Assad`s forces capture strategic town in southern Syria

  08 May 2013    Read: 307
Assad`s forces capture strategic town in southern Syria
The Syrian army captured a strategic southern town from rebel fighters on Wednesday after a ferocious two-month bombardment, in an advance likely to result in President Bashar al-Assad`s forces regaining control of an international transit route, opposition sources said.
The fall of Khirbet Ghazaleh, situated in the Hauran Plain on the highway to Jordan, came after a Jordanian-backed Syrian opposition military council failed to supply weapons to the town`s defenders.

This raised resentment among opposition fighters over what they saw as a lack of Jordanian support for their efforts to defeat Assad`s forces in the region, according to rebel commanders and activists in the area.

The Hauran Plain, which extends to the Israeli occupied Golan Heights, is the birthplace of the revolt against four decades of family rule by Assad and his late father, which erupted in the city of Deraa in March 2011.

Rebel fighters, operating under the umbrella of the Free Syrian Army, cut off the highway to Jordan two months ago. But keeping the road off-limits to Assad`s forces depended on retaining Khirbet Ghazaleh, which is at a crossroads leading west to the contested city of Deraa, the sources said.

Before the uprising in Syria, billions of dollars in goods traded between Gulf countries, Turkey and Europe were transported along the highway, which passes Khirbet Ghazaleh before ending at the Nassib border crossing to Jordan.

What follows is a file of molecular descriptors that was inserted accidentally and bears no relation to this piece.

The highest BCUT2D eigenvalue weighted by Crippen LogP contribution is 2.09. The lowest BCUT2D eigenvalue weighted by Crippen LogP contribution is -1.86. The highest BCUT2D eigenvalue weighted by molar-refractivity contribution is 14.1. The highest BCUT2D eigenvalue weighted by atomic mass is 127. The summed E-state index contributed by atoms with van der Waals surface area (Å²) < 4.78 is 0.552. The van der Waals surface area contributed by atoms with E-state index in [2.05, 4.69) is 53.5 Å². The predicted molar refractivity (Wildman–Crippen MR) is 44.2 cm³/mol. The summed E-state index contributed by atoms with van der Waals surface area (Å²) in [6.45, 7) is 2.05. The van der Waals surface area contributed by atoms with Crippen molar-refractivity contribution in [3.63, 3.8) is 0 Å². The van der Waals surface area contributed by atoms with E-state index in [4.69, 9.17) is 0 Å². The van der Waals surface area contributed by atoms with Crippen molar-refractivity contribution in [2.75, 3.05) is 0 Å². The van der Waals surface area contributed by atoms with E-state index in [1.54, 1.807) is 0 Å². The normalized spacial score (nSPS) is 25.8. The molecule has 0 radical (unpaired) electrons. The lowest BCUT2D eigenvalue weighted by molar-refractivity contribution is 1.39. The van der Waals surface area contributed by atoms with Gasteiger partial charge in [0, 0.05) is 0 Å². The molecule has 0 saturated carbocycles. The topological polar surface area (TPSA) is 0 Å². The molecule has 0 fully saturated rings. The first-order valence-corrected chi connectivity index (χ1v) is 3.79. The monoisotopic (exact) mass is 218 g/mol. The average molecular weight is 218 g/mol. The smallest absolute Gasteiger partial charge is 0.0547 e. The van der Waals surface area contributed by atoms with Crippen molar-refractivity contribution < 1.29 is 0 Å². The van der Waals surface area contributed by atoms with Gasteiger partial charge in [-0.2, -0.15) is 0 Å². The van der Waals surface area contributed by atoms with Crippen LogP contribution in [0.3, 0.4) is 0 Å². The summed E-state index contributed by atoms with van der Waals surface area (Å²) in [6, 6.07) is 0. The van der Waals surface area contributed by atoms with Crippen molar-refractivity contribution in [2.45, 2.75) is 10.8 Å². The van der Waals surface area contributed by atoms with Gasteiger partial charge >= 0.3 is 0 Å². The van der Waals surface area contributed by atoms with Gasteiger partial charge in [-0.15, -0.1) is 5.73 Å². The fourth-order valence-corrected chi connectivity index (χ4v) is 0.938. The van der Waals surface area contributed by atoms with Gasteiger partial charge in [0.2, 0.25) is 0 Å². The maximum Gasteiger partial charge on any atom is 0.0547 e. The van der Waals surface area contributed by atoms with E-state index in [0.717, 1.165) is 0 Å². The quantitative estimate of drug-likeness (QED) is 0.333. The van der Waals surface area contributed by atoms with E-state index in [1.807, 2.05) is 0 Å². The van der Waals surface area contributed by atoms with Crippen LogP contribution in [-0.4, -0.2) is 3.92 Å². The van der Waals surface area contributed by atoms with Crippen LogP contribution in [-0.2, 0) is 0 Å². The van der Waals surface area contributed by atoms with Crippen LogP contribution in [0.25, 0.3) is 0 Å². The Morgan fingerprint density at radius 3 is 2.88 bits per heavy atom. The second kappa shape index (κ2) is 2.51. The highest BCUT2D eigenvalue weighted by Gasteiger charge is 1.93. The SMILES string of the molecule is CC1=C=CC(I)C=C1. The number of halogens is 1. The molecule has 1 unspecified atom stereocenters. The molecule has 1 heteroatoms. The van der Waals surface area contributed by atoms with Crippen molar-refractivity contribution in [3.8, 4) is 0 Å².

About 1,000 rebel fighters withdrew from Khirbet Ghazaleh on Wednesday after losing hope that reinforcements would come from Jordan, which has been cautious about provoking a military response from Assad, activists and opposition fighters said.

"Assad`s forces started advancing from the north and west and I can still go back to Khirbet Ghazaleh but I cannot do anything," Abu Yacoub, commander of the Martyrs of Khirbet Ghazaleh brigade, told Reuters by telephone from Hauran.

"I can get a thousand fighters back but it is useless because I don`t have ammunition in my hands."

Abu Yacoub said he had contacted Ahmad Nemaah, head of the Jordanian backed military council, before ordering the rebel fighters to withdraw, but Nemaah told him he could not do anything.

"If we lost a battle it does not mean we lost for good. But everyone has turned against Nemaah," Abu Yacoub said.

Nemaah could not be reached for comment.

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